When you’re running a business the last thing you want to think about is what could happen if something goes wrong. However, management comes hand-in-hand with risk, and in the event of mismanagement, you want to know that you’re protected financially.
You wouldn’t think twice about insuring your business against theft, fire and personal injuries, but a surprising number of businesses still don’t have adequate Management Liability insurance, which is a big concern.
If you don’t have Management Liability insurance and either yourself, or one of your senior staff members make a mistake or engage in misconduct that negatively impacts a third party, your business will be hit financially.
The legal costs of defending allegations of wrongful acts alone are enough to severely affect your company’s bottom line. Plus, if you’re only operating a small to medium-sized business, your personal assets could also be put at risk.
So, as you can see Management Liability is pretty important.
Apart from the obvious benefits of having a financial safety net if a member of your management team does put your business at risk, the below examples illustrate the significance of misconduct allegations, and how expensive situations can get.
An employee of a sports club is suing the company for sexual harassment, after claims her supervisor had sexually harassed her over a number of years. Her supervisor allegedly touched her inappropriately and made inappropriate comments.
Once she thought one of the incidents had been caught on camera, she filed her complaint and stopped coming to work on the grounds she was suffering severe depression as a result of her treatment.
She made a workers’ compensation claim and lodged a complaint against the club and her supervisor with the Australian Human Rights Commission. She was asking for compensation to the value of $160,000, plus any future legal fees.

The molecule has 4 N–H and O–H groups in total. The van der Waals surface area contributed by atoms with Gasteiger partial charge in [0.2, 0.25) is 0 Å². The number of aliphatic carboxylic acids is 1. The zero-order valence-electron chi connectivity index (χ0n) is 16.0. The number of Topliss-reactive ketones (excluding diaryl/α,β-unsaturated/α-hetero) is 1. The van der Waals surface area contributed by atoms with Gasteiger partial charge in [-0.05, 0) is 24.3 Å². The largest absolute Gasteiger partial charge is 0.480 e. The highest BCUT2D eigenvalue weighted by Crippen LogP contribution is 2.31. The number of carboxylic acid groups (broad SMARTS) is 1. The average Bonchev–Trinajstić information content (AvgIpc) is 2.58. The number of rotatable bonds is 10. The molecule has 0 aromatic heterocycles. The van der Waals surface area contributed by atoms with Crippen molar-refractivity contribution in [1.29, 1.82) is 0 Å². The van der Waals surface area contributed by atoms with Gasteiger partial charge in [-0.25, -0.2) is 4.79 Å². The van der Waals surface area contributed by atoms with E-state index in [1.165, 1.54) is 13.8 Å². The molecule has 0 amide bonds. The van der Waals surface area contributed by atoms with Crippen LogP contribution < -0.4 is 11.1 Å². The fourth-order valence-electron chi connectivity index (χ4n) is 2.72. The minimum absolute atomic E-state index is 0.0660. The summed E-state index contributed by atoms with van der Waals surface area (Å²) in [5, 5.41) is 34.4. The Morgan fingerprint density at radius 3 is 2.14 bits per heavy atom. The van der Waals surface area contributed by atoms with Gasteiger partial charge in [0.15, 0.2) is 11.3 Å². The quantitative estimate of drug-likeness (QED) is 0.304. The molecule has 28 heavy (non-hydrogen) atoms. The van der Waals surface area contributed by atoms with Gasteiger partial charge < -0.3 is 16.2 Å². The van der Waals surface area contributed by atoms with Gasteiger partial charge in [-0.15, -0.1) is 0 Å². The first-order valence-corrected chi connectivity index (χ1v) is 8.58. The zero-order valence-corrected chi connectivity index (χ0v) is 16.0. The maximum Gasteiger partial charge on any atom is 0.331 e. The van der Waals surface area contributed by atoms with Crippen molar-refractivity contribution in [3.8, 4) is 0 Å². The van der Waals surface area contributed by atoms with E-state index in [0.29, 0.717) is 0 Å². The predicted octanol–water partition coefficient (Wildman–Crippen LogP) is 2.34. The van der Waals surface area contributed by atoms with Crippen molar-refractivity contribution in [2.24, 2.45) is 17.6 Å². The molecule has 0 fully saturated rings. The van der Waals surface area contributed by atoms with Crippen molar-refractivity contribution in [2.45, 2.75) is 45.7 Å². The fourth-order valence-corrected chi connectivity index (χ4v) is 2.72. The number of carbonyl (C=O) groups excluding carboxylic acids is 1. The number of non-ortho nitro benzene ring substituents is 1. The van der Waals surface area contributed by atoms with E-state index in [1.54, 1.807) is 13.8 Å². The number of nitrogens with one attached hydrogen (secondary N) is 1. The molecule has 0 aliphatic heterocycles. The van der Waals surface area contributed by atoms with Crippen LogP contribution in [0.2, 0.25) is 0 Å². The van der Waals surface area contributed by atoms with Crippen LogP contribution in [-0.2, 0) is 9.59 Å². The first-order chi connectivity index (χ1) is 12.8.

The claim was settled for $75,000, and the club had to pay $30,000 in legal fees. Thankfully, the company had proper insurance and weren’t majorly out of pocket.
An accounting firm with four company directors and 45 employees was under fire for misappropriating employee superannuation benefits. One director was responsible for fraudulently misappropriating superannuation funds, and upon discovery, the employees made a claim against both the company and all of the company’s directors (including the three innocent ones).
The employees were fighting for both the lost contributions, as well as the loss of opportunity and profits that the employees could have gained from that money.
After proceedings took place, the responsible director was liable for $230,000 and the company spent $90,000 on defense costs.
The company in question has 45 employees and annual revenue of $3 million. However, they don’t have Management Liability insurance.
Five former employees of Company A went to work for Company B. Company A then proceeded to sue Company B for $700,000 claiming the employees in question started sharing trade secrets/proprietary information with Company B while they were still employed by Company A.
The claim went through a two-day hearing and was settled for the amount of $305,000. However, Company B also accumulated legal costs totalling $380,000. This money came out of their business and significantly reduced their net profits for the year, and resulted in staff cut-backs because they didn’t have the appropriate insurance.
Each of these situations have the potential to be financially crippling, if comprehensive Management Liability cover isn’t in place. While many large companies might have the collateral to cope with high legal fees and any losses, most small companies would not be able to shoulder these costs.